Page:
10 Home Remedies for Eczema Backed by Scientific Research

The Cincinnati Children’s Hospital Medical Center did a study showing that a staggering 39 percent of Caucasian children in the United States develop eczema at the age of 3. This study also found that children who live in homes with a dog reduce their risk factor for eczema at any given age [R].

This skin condition can be quite frustrating, but nowadays, there are various treatments available to alleviate symptoms and prevent flare-ups. Here are some natural treatments that are supported by studies:

1. Phototherapy

Phototherapy is a treatment where the patient is briefly exposed to ultraviolet light. The National Eczema Association states that phototherapy can help manage eczema symptoms by reducing inflammation and itching, increasing vitamin D production, and fighting bacteria present on the skin. Additional sun exposure of about 10 to 15 minutes per day can help alleviate symptoms and hasten healing during a flare-up [R].

2. Hypnosis and Meditation

Certain skin conditions have a psychological factor to them, Harvard Medical School says. This subspecialty is called psychodermatology. Studies have shown that psychiatric and psychological techniques, such as meditation, hypnosis, focused breathing, and cognitive behavior therapy can provide relief during eczema flareups, hasten healing, and even prevent future flare-ups [R].

3. Dead Sea Salt

Healing is one of the Dead Sea’s many major benefits. Researches have found that taking a dead sea salt bath hydrates the skin and promotes skin barrier function, thereby reducing inflammation, redness, and roughness. However, the bath water should be room temperature because eczema attacks are triggered by cold or hot temperatures [R].

4. Licorice Extract

During limited trials, licorice extract applied topically was found to potentially reduce itching associated with eczema. For better results, you may add coconut oil or homemade natural itch creams [R].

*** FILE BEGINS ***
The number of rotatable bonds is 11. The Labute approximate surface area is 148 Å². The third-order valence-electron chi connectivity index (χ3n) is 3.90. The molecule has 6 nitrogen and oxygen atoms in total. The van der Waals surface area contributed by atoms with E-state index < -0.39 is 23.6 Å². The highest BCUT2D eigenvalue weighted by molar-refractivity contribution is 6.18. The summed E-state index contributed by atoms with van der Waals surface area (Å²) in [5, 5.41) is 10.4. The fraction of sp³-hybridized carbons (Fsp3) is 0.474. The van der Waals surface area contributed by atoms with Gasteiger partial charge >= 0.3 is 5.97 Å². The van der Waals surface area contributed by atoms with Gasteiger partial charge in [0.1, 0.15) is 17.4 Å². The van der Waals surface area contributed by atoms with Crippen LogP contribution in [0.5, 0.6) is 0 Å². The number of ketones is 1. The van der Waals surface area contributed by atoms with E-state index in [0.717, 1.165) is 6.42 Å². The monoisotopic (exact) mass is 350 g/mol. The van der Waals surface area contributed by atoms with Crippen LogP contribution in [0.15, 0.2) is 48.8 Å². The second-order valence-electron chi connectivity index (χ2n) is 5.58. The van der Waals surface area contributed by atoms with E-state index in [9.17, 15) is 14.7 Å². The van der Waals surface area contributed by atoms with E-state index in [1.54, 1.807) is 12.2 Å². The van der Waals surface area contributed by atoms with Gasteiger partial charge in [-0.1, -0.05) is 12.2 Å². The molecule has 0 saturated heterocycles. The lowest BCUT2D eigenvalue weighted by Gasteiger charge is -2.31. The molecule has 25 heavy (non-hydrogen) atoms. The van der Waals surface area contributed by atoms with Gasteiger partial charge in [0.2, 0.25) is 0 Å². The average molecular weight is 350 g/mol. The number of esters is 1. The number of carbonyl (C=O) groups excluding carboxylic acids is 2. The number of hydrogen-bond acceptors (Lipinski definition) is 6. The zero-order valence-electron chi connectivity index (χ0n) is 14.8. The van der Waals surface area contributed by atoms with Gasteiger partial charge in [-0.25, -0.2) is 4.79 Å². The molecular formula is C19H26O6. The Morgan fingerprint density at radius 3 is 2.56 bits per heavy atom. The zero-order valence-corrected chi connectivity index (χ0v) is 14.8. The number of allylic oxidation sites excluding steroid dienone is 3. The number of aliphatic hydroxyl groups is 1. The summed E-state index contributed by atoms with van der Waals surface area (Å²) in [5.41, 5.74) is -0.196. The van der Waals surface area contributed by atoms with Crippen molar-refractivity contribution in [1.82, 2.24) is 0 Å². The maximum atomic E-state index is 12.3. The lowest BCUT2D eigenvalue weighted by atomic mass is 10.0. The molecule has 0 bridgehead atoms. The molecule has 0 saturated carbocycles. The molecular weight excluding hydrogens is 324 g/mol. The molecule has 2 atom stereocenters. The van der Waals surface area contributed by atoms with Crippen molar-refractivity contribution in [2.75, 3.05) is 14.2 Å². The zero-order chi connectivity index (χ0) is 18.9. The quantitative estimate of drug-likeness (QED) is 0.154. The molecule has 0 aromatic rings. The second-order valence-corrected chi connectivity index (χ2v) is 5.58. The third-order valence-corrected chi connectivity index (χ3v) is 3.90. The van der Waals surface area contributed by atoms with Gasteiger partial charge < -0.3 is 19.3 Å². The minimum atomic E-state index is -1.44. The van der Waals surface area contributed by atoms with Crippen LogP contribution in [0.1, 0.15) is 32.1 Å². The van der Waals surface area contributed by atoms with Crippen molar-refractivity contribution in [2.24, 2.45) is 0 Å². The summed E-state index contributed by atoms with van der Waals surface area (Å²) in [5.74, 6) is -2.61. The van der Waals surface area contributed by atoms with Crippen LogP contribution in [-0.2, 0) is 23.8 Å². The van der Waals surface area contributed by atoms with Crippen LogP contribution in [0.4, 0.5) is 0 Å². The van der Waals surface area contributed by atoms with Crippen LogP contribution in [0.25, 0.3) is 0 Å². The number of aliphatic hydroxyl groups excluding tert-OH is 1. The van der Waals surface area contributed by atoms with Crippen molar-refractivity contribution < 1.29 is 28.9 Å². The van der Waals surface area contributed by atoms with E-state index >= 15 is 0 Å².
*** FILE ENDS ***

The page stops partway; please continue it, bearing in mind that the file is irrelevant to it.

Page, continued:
5. Omega-3 Fatty Acids

According to researchers from the Norwegian University of Science and Technology, incorporating fish into the diet of children starting at the age of 9 months drastically reduced the risk of developing eczema later in life. Fish is rich in Omega-3 fatty acids, and when consumed weekly, can prevent eczema. Additionally, fish or other foods rich in Omega-3s boosts the immune system and hastens healing during flare-ups [R].

6. Probiotics

Studies show that probiotics are another potential eczema treatment, both preventing eczema in infants and decreasing the gravity of flare-ups. It was even found that pregnant and nursing women who take probiotics reduce their children’s risk of developing eczema. For the treatment and prevention of outbreaks, daily intake of a probiotic supplement with 24 billion to 100 billion organisms can help [R] [R].

7. Black Cumin Seed Oil

With its variety of uses (spice, oil, or extract), black cumin is seen as a miraculous herb. A review of 4 studies involving 152 patients with allergies found that black cumin seed oil significantly reduced their symptoms, such as asthma, clogged nose, and eczema. These patients were administered with black cumin seed oil capsules with a dose of 40 to 80 mg per kg body weight on a daily basis. For someone who weighs 110 pounds, this would total to a daily dose of about 2 to 4 g [R].

8. Shea Butter

According to a month-long study with 34 eczema patients, shea butter extract alleviated skin itching and improved the overall quality of life in 74% of the patients [R]. Additionally, another pilot study was done with 25 eczema patients and natural treatments such as shea butter oil reduced itching by 79% and moisturized the skin by 44% [R].

9. Borage Oil

Borage is an annual herb belonging to a flowering plant family and a great source of antioxidants and fatty acids. It was found in a placebo-controlled, double-blind trial involving 32 children with eczema that wearing borage oil-coated undershirts for 14 days straight promoted skin barrier function and alleviated itching [R].

In a double-blind, randomized, controlled trial with 45 women with dry and sensitive skin but were otherwise healthy, a daily intake of 2 g of borage oil supplement helped the skin to retain moisture, thereby reducing scaling and roughness [R].

Certain parts of the borage plant, including the seed, flower, and leaves, contain a chemical called pyrrolizidine alkaloids that can damage the liver. This is why you should be careful when buying borage oil supplements and only buy from certified pyrrolizidine alkaloids-free brands.

10. Hempseed Oil

In 2005, a study with 20 eczema patients was published in the US National Library of Medicine. This study shows that a daily dose of 30 mL hemp seed oil contains polyunsaturated fatty acids that reduce skin irritation and other symptoms of eczema [R].

We strongly advise you to have a regular check-up with your doctor and lab tests (blood, kidney, and liver) at least every three months if you decide to take any herbal medicine or supplement mentioned in the list for long-term.

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